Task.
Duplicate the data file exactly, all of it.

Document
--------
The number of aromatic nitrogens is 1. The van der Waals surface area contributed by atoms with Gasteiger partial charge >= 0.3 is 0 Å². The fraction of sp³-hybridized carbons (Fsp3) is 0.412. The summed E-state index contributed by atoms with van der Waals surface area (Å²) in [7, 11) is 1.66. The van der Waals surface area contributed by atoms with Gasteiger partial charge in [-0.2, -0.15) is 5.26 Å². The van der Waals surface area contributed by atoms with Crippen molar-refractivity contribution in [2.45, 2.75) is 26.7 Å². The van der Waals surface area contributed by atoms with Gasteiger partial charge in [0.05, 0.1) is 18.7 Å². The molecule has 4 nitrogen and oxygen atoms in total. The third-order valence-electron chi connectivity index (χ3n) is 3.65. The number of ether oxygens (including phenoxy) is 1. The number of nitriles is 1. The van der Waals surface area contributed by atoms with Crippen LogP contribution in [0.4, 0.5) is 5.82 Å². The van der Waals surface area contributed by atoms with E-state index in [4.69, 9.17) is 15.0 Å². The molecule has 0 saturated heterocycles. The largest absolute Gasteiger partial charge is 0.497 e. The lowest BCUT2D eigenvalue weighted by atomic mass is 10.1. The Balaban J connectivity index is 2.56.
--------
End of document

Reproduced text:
The number of aromatic nitrogens is 1. The van der Waals surface area contributed by atoms with Gasteiger partial charge >= 0.3 is 0 Å². The fraction of sp³-hybridized carbons (Fsp3) is 0.412. The summed E-state index contributed by atoms with van der Waals surface area (Å²) in [7, 11) is 1.66. The van der Waals surface area contributed by atoms with Gasteiger partial charge in [-0.2, -0.15) is 5.26 Å². The van der Waals surface area contributed by atoms with Crippen molar-refractivity contribution in [2.45, 2.75) is 26.7 Å². The van der Waals surface area contributed by atoms with Gasteiger partial charge in [0.05, 0.1) is 18.7 Å². The molecule has 4 nitrogen and oxygen atoms in total. The third-order valence-electron chi connectivity index (χ3n) is 3.65. The number of ether oxygens (including phenoxy) is 1. The number of nitriles is 1. The van der Waals surface area contributed by atoms with Crippen LogP contribution in [0.4, 0.5) is 5.82 Å². The van der Waals surface area contributed by atoms with E-state index in [4.69, 9.17) is 15.0 Å². The molecule has 0 saturated heterocycles. The largest absolute Gasteiger partial charge is 0.497 e. The lowest BCUT2D eigenvalue weighted by atomic mass is 10.1. The Balaban J connectivity index is 2.56.